There’s nothing like a river-rafting trip to pull a family towards each other. Mine went down the Orange…
Ever laughed so much you’ve wet your pants? I really hope so.
One summer many years ago my brother returned to South Africa after seven years in the United Kingdom. Tired of England’s dull days, he longed for open skies, broad landscapes and light – beautiful, uplifting African light – and a family memory that would last a lifetime.
The Orange River was the perfect fit. As children, we’d spent many glorious days on the Pongola River tubing down its rapids when there’d been rain.
Our group was motley. There was us – my brother, older sister, mother and I – and then a gaggle of kindly, corporate, overly chivalrous men on a team builder. My sister and I were paired in an inflatable, my mother and brother in another.
The start of the trip was sublime. The river drew us gently down and the scenery was breathtaking. Fish eagles, kingfishers and dassies watched us pass and clouds floated beautifully above.
Then it was rapid time. My mother and brother put on their big game. They rowed in unison at the rush of water, their paddles in glinting, flashing harmony. They expertly negotiated each rapid and punched the air in triumph on the other side. We were proud to be related to these sporting successes.
Then it was the turn of the men. They’d had a few beers. It wasn’t elegant but they overcame all obstacles. They bobbed around at the other end, self-satisfied, and waited for us.
There was no putting it off. Leading the charge like a commander, my sister barked orders at me. But authority among siblings is a laughing matter, and I started to giggle. She yelled and began an interpretation of a windmill. I doubled over my oar. In deadly slo-mo, our inflatable began a rudderless orbit and I lost all control. My sister yanked her feet out of the water in disgust, but to our horror, we saw the chivalrous men begin to row over, rolling up their sleeves. And to my infinite gratitude, my sister, with great steeliness, planted her feet back down and whispered, ‘Don’t worry, sister, I’ll keep your dirty secret.’ My public shame was averted.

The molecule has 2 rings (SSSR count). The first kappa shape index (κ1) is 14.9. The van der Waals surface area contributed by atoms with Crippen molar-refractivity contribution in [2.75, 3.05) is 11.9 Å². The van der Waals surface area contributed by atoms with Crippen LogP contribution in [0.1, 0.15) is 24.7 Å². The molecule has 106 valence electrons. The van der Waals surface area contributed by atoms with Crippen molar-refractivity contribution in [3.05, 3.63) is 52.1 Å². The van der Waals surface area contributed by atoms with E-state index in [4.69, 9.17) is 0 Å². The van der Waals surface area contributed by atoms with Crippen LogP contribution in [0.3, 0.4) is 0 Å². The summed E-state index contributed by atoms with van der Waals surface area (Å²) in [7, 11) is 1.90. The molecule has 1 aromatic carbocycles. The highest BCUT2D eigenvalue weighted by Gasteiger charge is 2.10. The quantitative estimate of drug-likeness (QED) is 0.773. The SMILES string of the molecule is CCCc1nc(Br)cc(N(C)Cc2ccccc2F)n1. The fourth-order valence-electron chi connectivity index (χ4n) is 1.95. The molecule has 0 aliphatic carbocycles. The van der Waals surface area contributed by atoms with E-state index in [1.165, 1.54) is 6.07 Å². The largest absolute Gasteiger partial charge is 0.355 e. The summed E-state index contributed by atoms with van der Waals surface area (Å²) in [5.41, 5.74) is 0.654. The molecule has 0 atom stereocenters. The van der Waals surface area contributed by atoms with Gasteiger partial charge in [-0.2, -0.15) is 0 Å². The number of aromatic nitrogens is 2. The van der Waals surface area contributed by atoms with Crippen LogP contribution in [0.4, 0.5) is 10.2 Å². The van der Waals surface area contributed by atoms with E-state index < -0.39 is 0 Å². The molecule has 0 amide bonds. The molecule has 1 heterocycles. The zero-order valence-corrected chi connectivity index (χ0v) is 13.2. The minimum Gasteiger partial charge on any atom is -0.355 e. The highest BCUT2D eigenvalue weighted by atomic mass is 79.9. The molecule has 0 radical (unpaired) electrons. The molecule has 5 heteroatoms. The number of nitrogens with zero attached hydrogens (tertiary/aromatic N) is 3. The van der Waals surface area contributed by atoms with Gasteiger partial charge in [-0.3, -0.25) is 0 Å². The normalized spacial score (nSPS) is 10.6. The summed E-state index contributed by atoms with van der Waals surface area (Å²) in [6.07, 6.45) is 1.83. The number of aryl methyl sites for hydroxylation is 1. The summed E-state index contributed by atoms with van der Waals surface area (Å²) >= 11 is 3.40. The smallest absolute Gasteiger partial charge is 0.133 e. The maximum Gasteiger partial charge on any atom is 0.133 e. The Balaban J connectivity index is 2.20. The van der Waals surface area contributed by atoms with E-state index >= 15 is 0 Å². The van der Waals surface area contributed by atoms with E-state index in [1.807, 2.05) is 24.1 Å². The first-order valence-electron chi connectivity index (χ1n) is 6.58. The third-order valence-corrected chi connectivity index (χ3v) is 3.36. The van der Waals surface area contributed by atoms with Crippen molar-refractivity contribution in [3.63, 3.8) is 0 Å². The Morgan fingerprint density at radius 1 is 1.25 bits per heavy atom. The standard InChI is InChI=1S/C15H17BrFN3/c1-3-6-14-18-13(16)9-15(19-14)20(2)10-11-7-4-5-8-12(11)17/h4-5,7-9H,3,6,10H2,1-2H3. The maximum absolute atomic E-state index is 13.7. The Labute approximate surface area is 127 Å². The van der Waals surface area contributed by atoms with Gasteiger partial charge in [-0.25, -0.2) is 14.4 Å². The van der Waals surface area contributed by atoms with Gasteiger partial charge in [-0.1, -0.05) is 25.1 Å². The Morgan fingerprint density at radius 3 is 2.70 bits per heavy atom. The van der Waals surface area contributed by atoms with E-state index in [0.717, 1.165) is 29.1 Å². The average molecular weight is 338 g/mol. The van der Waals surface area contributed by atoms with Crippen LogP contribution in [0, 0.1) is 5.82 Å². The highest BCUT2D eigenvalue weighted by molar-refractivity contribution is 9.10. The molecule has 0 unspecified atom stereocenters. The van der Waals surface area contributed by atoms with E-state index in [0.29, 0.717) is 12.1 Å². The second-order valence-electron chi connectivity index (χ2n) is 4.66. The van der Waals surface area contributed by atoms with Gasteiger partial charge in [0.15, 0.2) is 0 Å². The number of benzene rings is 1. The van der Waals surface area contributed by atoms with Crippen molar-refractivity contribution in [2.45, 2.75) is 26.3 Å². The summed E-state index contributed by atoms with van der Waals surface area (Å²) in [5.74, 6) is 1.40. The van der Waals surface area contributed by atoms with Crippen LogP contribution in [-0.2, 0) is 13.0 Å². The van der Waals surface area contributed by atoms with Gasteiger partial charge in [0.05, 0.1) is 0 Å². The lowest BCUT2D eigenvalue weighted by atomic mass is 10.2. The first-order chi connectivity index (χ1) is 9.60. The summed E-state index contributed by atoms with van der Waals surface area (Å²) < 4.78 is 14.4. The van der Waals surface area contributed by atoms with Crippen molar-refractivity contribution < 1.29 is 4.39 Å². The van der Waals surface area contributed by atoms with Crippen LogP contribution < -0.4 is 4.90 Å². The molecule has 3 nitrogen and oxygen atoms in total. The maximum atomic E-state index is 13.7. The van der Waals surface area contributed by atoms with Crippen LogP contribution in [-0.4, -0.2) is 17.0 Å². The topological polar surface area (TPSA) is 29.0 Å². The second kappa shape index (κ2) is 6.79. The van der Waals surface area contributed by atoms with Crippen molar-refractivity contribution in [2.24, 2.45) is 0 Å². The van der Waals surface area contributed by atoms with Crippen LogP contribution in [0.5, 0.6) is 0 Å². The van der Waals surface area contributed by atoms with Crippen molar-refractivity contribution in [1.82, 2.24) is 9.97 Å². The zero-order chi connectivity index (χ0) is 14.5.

I wish every family a trip down the Orange River. It’s safe, exciting, and anyone can do it. In this issue, two former river guides take their families down the Orange 30 years after they ruled it as strapping young men (Just Add Water, page 52). It’s a great guide and asks all the questions to consider before taking the trip yourself.
If you love active holidays, consider skiing – and don’t be afraid if you’ve never tried it before. We sent a valiant rookie, Chris Davies, to do it, all for under R20 000 – flights and lessons included. It’s possible (Alpine Addiction, page 62). And if you just want to escape the SA winter, try out our budget Seychelles options (I Rest Mahe Case, page 70). Closer to home, we visit characterful Calvinia. For all these stories, we’ve also stated why it’s important to book now: the most experienced travellers advise that planning ahead is the best way to secure the good spots and save money.
Finally, don’t miss our thought- provoking debate on wild lions. Did you know that there are over 170 captive-lion breeding facilities in the country? Allowing trade in their bones will fundamentally impact our wildlife, argues Adam Cruise on page 40, and may threaten the wild lions we’re trying to protect. Can you imagine an Africa without range lion? Sobering thought.
This article first appeared in the July 2015 issue of Getaway magazine.
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